WHEN: Today, Tuesday, October 13, 2015
WHERE: CNBC's "Squawk Box"
Following is an excerpt from the unofficial transcript of a CNBC interview with Joe Lieberman. Following is a link to the video of the clip on CNBC.com: http://video.cnbc.com/gallery/?video=3000431616.
All references must be sourced to CNBC.
Simon Hobbs: 2016 democratic presidential hopefuls will take the stage tonight in the first of six debates for the candidates. Our own Chief Washington Correspondent John Harwood is already in Vegas live for what we can expect. I assume it's lots of moving to the left, John?
John Harwood: Well, we'll see. But, you know Simon, there's no better authority on debate strategy than somebody who has stood on that debate stage himself. So I sat down over the weekend with Joe Lieberman, the former democratic vice presidential candidate to talk about what he expects.
Joe Lieberman: I think it's going to be a really interesting debate. Secretary Clinton comes into this debate with her campaign not where she wanted it to be at this point. She has a strong challenge from the left, from Bernie Sanders. She's also got a couple of wild cards on the stage. And it's going to be interesting to see do they go after Hillary? Do they go after Bernie to try to cut him away? And what does Hillary do? The question has been should she go after Bernie Sanders? I would be surprised. I think she's going go after the Republicans. She is going to speak on behalf of the middle class. She is going to try to stay up. No reason for her to attack Bernie. And Bernie says that he won't attack her.
John Harwood: Do you not think that all these issues that have been inflamed by the e-mail controversy –trustworthiness, some secrecy and all that – you don't see those as huge impediments to her?
Joe Lieberman: It is going to be interesting in the debate on Tuesday night. I presume that Bernie Sanders won't bring up Bengahzi or e-mail. It will be interesting if Martin O'Malley or Jim Webb do or Lincoln Chafee. I would assume that Anderson Cooper, the moderator, would. So she's going to – I'm sure she is ready for it. When I ran for Vice President in 2000, I sort of inherited the Clinton/Gore approach to debates, which was really to focus. I worked probably five, six days to get ready. Hillary I think has been doing that here because she knows this is a signal moment, an important moment. Bernie, on the other hand, apparently doesn't like to prepare. And it is just who he is.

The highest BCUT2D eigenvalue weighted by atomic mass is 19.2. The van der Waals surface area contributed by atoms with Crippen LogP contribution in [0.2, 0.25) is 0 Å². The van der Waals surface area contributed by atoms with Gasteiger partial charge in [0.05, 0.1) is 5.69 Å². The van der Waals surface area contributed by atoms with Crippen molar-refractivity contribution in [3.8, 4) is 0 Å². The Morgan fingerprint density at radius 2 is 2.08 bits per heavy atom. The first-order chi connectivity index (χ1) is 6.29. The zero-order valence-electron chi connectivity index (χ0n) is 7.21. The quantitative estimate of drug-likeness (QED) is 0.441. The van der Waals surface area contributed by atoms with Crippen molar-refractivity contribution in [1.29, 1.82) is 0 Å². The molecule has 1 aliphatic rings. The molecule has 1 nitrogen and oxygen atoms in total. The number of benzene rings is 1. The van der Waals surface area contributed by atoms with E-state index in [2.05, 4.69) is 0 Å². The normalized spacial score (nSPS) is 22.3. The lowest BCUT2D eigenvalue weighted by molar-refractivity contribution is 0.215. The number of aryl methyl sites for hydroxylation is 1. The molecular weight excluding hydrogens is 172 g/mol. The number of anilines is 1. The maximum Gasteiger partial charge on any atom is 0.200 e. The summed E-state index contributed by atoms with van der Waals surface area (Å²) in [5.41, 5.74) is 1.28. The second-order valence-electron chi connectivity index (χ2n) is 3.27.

John Harwood: Is your baseline assumption that she is nominated and gets elected President?
Joe Lieberman: The Republicans have history on their side. Because after two terms of a President from one party, the other party tends to get their Presidential candidate elected. So I would say that one is a toss-up.
John Harwood: Now, the biggest takeaway from Joe Lieberman's comments, I think Simon, are she is going to stay up. I would expect her not go after her rivals. Not even to go that much – spend that much time going after Republicans, but to lay out her program, connect directly with voters, and tell them what she is going to do for them, how she's going to fight for them.
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